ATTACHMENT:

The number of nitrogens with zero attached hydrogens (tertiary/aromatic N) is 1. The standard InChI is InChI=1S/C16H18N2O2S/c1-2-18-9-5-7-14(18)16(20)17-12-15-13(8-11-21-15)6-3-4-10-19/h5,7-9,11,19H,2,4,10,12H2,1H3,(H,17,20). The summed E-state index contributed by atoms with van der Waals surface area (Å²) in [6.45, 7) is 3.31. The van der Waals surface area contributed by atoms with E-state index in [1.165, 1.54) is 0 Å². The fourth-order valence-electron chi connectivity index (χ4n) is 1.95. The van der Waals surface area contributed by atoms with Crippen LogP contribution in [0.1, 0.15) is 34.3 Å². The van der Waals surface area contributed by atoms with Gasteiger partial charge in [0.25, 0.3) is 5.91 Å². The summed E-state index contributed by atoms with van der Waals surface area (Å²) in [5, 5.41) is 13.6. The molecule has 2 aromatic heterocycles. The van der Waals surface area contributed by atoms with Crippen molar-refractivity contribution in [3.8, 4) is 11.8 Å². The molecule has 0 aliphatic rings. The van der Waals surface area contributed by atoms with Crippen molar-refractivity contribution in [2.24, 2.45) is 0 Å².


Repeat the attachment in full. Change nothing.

The number of nitrogens with zero attached hydrogens (tertiary/aromatic N) is 1. The standard InChI is InChI=1S/C16H18N2O2S/c1-2-18-9-5-7-14(18)16(20)17-12-15-13(8-11-21-15)6-3-4-10-19/h5,7-9,11,19H,2,4,10,12H2,1H3,(H,17,20). The summed E-state index contributed by atoms with van der Waals surface area (Å²) in [6.45, 7) is 3.31. The van der Waals surface area contributed by atoms with E-state index in [1.165, 1.54) is 0 Å². The fourth-order valence-electron chi connectivity index (χ4n) is 1.95. The van der Waals surface area contributed by atoms with Crippen LogP contribution in [0.1, 0.15) is 34.3 Å². The van der Waals surface area contributed by atoms with Gasteiger partial charge in [0.25, 0.3) is 5.91 Å². The summed E-state index contributed by atoms with van der Waals surface area (Å²) in [5, 5.41) is 13.6. The molecule has 2 aromatic heterocycles. The van der Waals surface area contributed by atoms with Crippen molar-refractivity contribution in [3.8, 4) is 11.8 Å². The molecule has 0 aliphatic rings. The van der Waals surface area contributed by atoms with Crippen molar-refractivity contribution in [2.24, 2.45) is 0 Å².